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Filtration

Water treatment and filtration in the marine aquarium.

Heating with heater(s) and cooling using a chiller and/or fans takes place in the sump area.

You also create your own water treatment plant — often times called the “Berlin Method”.

(1) Live Rock provides a substrate for bacteria that “eat” waste materials.
(2) Deep Sand Bed (DSB) works in much the same way as live rock. Be careful here. Many reef keepers are moving away from a DSB to something shallow for looks or even bare bottom.  Is a DSB a ticking timebomb?
(3) Partial Water Change removes and dilutes waste materials to a certain extent, and adds back key minerals that are depleted by the animals.  Change 10% of display tank volume monthly as a rule-of-thumb.  Consider smaller more frequent changes.
(4) Protein Skimmer can be used to further remove harmful organic compounds.  Do skimmers remove the good with the bad?
(5) Refugium in the sump area, and/or algae scrubbing (ATS) uses marine algae to “eat” waste compounds and chemicals (nitrates and phosphates), to out-compete (hopefully) algae in the display tank (DT), and add oxygen to the water through photosynthesis. Like a mangrove swamp in nature.

3-5 times your display volume per hour through your sump should be sufficient for filtration purposes.  See overflows.

              

Biological Filtration

Bacteria and algae. Live rock, live sand bed, algae/seaweed usually in the sump/refugium.


Mechanical and Chemical Treatment and Filtration
Filter sock, protein skimmer, phosphate sponge, carbon, ozone, UV.

Protein skimmer

           

Department of Chemistry, The Pennsylvania State University: “In contrast, perhaps one of the more interesting observations to emerge from these studies is the fact that all four skimmers tested removed only 20 – 30% of the total organics present in authentic reef tank water.”

https://www.youtube.com/watch?feature=player_embedded&v=tXuEebGU9zA

 


Carbon

Tom Murphy: “There has been a great debate for years on whether one can/should run activated carbon in a reef tank. The anti-carbon argument takes the position that carbon removes beneficial material that coral and other inverts consume. I have never heard a convincing explanation of what this supposed food consists of or what it does for these organisms. Carbon is used to remove dissolved organic compounds from the water. The effect of DOCs could be to merely cause the water to take on a yellowish appearance they can consist of complex organic toxins produced by the creatures in the tank. Dissolved substances are not directly absorbed by higher animals and are mainly consumed by bacteria and algae. Coral, anemones and similar critters don?t directly consume dissolved organic materials. The zooxanthellae in corals don?t benefit much from dissolved organics as they get their nutrients directly from the coral and the uptake is extremely fast. It is highly unlikely that running carbon 24/7 removes any material that is essential to the livestock in a tank. Carbon improves water quality and reduces bioload on the tank, so I would say to go ahead and use it.”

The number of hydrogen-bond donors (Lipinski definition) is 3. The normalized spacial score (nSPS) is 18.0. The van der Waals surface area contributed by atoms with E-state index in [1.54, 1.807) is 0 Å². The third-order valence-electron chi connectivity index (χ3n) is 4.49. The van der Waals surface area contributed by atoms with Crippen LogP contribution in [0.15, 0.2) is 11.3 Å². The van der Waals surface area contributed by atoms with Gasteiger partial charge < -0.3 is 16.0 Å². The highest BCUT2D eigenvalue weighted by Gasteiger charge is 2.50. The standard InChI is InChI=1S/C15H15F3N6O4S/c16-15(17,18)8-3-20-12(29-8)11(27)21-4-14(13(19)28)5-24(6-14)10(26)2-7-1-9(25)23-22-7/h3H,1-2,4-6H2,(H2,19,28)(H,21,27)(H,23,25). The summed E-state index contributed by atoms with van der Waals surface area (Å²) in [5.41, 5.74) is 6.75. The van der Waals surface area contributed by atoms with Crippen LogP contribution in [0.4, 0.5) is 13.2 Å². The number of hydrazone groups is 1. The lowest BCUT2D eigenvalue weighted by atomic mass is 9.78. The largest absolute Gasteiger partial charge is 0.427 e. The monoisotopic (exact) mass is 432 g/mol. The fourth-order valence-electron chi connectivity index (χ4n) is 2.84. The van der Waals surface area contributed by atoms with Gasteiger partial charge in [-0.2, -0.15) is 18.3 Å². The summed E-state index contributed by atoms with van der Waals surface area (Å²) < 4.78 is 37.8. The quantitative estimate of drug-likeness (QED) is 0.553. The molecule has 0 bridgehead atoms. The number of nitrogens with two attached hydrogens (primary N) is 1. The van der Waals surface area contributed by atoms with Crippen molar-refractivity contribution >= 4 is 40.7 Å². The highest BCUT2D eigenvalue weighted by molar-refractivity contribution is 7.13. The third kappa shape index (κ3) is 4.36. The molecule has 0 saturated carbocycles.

How To use Activated Carbon, from Joe Jaworski’s Weblog

? For ongoing maintenance, I recommend 1 cup per 60 gallons of water. This is a bit higher than most suggestions, but using more carbon works faster and lasts longer. Double this amount for tanks with obvious signs of high organics or first time carbon use in poorly maintained tanks.

? Filter the water mechanically before it reaches the carbon. Particles greater than 100 microns in size will take a toll on the life of the carbon.

? Despite popular belief, carbon does not need to be placed in a canister filter or a compartment where all tank water passes through it. Dropping a mesh bag full of carbon into the sump works fine. This is because carbon works by electrically attracting particles- it is not an inert mechanical filter. Studies have shown that bags of carbon in a sump with moderate flow removes substantial quantities of organic pollutants, medications, and heavy metals. Actual performance depends on the flowability of the bag material. It is most effective if you use a media bag with the largest possible hole sizes but small enough where the carbon cannot escape.

? For the average marine fish aquarium, carbon will last 6 weeks. Reef tanks produce more organics than fish-only tanks, so 4-6 weeks is a workable limit. If the water is not mechanically filtered or the aquarium shows signs of nuisance algae, you will need to adjust the useful life or increase the amount of carbon.